Surprising echoes of Bhutan in Texas
The style of buildings in the Himalayan kingdom was transported to El Paso.
Photo by Sal Laterra
El Paso, Texas
They're a curiosity on an American campus – the Asian-style buildings with sloping walls, wide red friezes, and overhanging roofs at the University of Texas at El Paso (UTEP). They seem almost to lean against the Franklin Mountain foothills.
Anyone seeing them for the first time could be forgiven for seeming puzzled: How did they get there? And why?
The central character in the story that provides the answers is Kathleen Worrell, an academic's wife who liked reading and traveling and writing about her travels.
On Oct. 29, 1916, when the dean was away on a business trip, a fire broke out in the college's administration building.
By the time it was extinguished, virtually nothing was left of the structure. The school's chemistry lab, mineral collections, and records had all been destroyed.
Although two other buildings were left, the heart of the school was gone and, clearly, had to be replaced.
A rebuilding project
Within two months, a 23-acre rocky site nine miles away in El Paso had been donated. But what was the new school to look like?
Mrs. Worrell had an idea. Three years earlier, leafing through the April 1914 issue of National Geographic magazine, she had been entranced by pictures of the little Himalayan mountain kingdom of Bhutan.
The article, called "Castles in the Air" and its accompanying 74 photos, were by an Englishman, John Claude White, who had been assigned by his country as a political officer in the region.
The landscape he had captured on film looked very much like the rocky El Paso foothills that had just been donated for rebuilding the school, and the mountain "fortress-castles" that the Bhutanese called dzongs had thick, sloping walls and projecting roofs that took advantage of their rocky setting. They were set high and fortified as protection from invasion by enemies.
Both because of the cold, windy weather in the area and to guard from invaders, windows in the dzongs were small and located only on the upper portions of the buildings.
Structures so designed, Worrell thought, would work just as well for the new School of Mines campus as in Bhutan.
She and her husband pored over the long National Geographic article together, and he agreed with her. So they took the magazine to a local architectural firm and asked for drawings based on the Bhutanese architecture.
By the summer of 1917, building had begun at the new site. By January of the next year, four Bhutanese-style buildings stood against their mountain background, and the burned-out school had reopened.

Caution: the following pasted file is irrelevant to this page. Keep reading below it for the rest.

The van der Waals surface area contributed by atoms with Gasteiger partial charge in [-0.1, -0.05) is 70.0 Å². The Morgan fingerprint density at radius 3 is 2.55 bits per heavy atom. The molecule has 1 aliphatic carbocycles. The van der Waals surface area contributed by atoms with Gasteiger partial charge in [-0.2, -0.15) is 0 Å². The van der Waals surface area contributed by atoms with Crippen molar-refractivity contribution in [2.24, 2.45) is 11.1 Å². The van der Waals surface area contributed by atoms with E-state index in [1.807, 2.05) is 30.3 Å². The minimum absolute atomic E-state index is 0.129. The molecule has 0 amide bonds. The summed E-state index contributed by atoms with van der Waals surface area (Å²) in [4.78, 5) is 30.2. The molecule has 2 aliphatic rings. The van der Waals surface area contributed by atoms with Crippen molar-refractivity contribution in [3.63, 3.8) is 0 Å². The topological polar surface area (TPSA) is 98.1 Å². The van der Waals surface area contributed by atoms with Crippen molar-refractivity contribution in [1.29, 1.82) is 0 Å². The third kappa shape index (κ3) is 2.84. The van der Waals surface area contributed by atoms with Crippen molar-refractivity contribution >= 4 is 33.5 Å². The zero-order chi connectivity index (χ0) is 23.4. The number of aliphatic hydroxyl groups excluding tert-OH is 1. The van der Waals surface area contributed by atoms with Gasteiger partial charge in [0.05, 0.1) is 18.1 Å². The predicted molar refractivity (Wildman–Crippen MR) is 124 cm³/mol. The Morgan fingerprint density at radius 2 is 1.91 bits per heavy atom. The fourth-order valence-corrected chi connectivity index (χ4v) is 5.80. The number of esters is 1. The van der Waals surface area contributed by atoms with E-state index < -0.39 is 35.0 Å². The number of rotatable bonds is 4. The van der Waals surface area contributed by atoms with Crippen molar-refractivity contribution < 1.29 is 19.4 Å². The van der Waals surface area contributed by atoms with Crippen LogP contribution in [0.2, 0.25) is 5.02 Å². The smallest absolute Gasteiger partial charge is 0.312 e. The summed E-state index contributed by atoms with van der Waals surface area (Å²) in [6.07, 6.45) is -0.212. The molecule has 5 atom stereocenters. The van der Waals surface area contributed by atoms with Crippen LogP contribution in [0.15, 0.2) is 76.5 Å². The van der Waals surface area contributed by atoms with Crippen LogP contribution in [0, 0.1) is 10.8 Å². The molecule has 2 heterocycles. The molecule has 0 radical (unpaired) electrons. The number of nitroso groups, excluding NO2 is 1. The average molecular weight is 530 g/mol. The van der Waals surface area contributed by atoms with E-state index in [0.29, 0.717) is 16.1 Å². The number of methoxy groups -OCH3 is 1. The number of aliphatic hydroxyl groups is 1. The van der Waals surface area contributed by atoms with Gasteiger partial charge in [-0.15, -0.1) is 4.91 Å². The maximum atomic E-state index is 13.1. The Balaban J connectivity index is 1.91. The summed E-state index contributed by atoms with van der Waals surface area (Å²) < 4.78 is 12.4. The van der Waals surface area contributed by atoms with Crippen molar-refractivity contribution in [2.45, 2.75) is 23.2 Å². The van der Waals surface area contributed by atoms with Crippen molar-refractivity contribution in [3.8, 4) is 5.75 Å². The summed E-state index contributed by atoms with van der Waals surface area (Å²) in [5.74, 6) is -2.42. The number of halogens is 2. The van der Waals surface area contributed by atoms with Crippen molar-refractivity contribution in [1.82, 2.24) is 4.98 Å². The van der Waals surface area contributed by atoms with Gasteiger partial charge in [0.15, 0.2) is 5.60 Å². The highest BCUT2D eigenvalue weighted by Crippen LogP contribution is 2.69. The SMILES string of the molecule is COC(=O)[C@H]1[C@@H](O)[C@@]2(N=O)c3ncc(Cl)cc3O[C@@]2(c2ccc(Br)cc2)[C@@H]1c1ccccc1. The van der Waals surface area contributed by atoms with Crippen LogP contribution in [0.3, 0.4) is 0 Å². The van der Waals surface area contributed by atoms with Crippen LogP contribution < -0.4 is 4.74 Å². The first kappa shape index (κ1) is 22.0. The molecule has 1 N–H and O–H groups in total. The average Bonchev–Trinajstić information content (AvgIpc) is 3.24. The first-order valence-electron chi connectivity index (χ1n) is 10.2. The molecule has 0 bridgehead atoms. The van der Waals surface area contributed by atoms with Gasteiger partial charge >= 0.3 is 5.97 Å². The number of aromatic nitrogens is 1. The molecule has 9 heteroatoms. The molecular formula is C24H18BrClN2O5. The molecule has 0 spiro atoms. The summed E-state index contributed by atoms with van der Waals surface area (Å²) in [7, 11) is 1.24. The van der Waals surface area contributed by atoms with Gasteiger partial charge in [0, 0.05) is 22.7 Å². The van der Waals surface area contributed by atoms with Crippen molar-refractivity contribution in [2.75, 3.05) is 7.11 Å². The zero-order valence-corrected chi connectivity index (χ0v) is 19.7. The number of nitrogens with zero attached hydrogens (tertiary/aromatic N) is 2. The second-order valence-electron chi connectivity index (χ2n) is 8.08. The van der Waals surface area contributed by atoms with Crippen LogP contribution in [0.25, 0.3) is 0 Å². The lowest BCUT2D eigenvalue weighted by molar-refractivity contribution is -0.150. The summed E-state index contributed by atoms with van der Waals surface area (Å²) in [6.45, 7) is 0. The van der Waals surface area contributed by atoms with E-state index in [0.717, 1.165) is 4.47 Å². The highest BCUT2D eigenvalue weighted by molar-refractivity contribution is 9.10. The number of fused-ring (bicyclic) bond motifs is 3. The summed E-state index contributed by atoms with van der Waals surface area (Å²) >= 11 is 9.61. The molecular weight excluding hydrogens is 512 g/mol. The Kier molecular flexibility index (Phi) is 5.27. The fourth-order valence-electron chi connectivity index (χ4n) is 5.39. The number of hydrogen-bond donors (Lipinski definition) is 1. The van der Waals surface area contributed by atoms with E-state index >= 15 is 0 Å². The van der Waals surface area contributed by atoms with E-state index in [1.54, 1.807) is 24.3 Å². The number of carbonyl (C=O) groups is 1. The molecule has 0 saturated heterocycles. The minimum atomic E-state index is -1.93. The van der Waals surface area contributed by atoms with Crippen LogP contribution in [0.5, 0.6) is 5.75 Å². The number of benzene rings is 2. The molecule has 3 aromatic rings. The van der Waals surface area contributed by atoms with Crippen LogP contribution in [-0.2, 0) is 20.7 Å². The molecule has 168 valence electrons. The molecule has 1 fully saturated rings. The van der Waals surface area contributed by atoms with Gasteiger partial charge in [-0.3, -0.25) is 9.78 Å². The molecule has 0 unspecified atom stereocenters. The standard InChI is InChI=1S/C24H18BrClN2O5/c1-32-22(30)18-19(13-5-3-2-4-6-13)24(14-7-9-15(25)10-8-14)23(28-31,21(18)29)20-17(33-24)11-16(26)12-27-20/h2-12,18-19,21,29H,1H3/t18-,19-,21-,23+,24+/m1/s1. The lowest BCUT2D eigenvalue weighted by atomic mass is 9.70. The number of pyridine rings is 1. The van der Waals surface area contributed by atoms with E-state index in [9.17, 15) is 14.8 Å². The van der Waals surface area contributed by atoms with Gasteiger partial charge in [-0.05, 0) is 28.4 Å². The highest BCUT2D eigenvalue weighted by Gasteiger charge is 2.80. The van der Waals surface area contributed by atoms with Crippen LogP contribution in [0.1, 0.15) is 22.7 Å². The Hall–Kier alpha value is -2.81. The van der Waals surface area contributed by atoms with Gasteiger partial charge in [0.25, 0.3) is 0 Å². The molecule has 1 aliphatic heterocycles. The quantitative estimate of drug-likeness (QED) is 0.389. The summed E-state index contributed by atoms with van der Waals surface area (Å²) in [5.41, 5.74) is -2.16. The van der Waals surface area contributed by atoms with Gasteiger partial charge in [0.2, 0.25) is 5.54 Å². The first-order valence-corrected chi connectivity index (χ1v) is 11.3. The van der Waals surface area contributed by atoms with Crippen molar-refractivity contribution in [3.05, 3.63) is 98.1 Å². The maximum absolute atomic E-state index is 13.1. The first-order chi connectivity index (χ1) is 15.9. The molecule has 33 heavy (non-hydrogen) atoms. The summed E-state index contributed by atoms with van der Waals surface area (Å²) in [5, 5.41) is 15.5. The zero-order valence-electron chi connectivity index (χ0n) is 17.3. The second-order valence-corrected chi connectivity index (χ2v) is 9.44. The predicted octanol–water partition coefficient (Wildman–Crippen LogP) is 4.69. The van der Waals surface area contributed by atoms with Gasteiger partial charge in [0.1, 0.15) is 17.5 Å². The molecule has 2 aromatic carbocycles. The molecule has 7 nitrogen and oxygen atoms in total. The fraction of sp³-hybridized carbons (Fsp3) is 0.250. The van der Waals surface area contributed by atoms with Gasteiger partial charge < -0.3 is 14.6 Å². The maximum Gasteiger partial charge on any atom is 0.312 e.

Of course, there were differences between the ancient Bhutanese buildings and their American copies.
In Bhutan, the dzongs were painted a dull light gray. In Texas, a dusty brown color seemed to fit perfectly with the surroundings.
The main building (today called Old Main) looked very much like Bhutan's 16th-century Paro-jong Fort. It had a similar broad red band between its upper windows and its hip roof. (In Bhutan, a Laamist Buddhist country, such a band signified a place of worship within.)
Down through the years since then, occasionally new structures at the university have paid only passing attention to the school's Bhutanese architectural beginnings.
Continuing the tradition
But since 1988, when Dr. Diana Natalicio became president of UTEP (of which the School of Mines is part), she has made sure that the heritage has been considered.
For example, a decorative red band was added and an overhanging roof constructed on the 1938 library that had been altered in a non-Bhutanese way in the 1960s. And buildings now under construction have more and more elements of Bhutanese style.
The school and the mountainous kingdom do maintain an arts exchange program, and a number of Bhutanese students have attended UTEP.
Before year's end, there is even going to be a Bhutanese temple at the university, a gift from Bhutan that was presented by Prince Jigyel Ugyen Wangchuck when he visited the school last year.
Relatively little is known about Kathleen Worrell's later years except that she never did have the opportunity to see the real Bhutan. But she and her husband did get a little closer with a move in retirement to Hawaii.